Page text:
Scaling up the response
I’ve just spent the festive season in Harare, Zimbabwe where I’m Save the Children UK’s Emergency Programme Manager. I should be here for two or three months and the main aim is to get the consolidated response to cholera, nutrition and malaria sorted with some child protection and education work included.
The main cause for scaling up is the cholera which has been splashed over the international media for weeks. The situation is not about to get any better with rains falling in the most affected areas. The other threat is that malaria will take a strong hold too as the population gets weaker and weaker from lack of food and necessary resources such as health care especially the under fives.
I’m living in a good part of town in a nice guest house, sharing with another colleague who will stay for the same sort of time as myself. We have a cook/cleaner Sophie who has a determined look and a ready smile. Standing in the kitchen this morning, Sophie told us about her father who had died over the festive period of cholera. He was 54. Sophie is the eldest of six girls and is now the major bread winner of the family and, she has two teenage daughters of her own who she has to continue to put through school. Her father died while out looking for food for his family which, as we know, is scarce.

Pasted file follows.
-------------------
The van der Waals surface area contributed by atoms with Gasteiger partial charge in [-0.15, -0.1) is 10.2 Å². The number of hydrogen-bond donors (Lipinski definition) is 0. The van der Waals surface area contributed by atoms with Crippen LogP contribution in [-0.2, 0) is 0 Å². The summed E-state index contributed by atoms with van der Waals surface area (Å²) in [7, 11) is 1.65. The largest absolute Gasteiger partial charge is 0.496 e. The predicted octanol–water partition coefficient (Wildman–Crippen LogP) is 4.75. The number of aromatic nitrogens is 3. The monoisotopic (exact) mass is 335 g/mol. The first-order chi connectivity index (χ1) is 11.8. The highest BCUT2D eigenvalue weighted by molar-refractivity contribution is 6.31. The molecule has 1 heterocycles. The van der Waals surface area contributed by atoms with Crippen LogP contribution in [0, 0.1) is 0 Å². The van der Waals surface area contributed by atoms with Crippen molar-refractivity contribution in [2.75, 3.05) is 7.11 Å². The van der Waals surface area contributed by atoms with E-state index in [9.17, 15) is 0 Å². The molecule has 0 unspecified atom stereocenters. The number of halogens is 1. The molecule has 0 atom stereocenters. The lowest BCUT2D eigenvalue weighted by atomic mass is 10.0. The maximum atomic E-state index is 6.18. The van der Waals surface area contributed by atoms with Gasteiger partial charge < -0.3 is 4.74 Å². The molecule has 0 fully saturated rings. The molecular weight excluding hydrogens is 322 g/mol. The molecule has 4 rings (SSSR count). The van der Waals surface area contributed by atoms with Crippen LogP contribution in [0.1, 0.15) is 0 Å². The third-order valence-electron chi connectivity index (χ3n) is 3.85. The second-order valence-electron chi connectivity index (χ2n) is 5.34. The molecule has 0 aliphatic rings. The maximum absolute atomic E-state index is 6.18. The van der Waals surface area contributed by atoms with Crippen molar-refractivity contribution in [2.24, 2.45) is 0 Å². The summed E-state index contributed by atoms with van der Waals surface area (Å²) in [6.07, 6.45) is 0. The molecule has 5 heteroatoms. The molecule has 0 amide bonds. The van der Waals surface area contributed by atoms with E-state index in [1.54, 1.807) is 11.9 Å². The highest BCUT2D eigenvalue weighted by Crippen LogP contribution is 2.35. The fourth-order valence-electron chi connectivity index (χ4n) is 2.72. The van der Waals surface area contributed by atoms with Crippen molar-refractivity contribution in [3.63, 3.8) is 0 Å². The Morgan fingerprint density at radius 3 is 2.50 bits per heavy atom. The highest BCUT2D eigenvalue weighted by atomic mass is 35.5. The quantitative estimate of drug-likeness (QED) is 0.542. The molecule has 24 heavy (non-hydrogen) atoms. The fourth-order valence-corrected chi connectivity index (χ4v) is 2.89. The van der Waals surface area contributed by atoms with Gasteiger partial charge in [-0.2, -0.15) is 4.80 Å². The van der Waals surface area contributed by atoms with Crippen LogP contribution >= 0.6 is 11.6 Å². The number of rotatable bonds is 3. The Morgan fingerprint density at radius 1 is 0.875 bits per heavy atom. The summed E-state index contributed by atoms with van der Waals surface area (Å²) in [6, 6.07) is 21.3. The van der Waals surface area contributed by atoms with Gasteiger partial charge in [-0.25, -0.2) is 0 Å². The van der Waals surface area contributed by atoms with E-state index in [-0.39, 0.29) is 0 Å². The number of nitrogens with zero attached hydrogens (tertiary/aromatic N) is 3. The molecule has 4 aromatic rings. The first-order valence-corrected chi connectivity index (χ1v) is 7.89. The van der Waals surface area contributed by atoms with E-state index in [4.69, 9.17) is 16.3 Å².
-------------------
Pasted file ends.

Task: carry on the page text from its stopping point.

Her family live in Masvingo where there have been 412 cases of cholera and 44 deaths since September. The case fatality rate (CFR) is 10.5% and the national average is 5%. Save the Children do not work in this district and while I was standing watching this woman, who had a tear in her eye and was holding the clothes she was going to wash for me, I realised I didn’t know what to say or what to do.
Confronted with someone who is so directly affected where I can do absolutely nothing about bringing her father back, or not having been in a position to have helped before he died is more than difficult. The people we serve, the beneficiaries we deal with are not just statistics, they are human and have real needs and concerns for how they are going to survive. They are real.
It was a sad reminder for me this morning that to be able to scale up we need resources and in these turbulent times, are we going to be able to get them?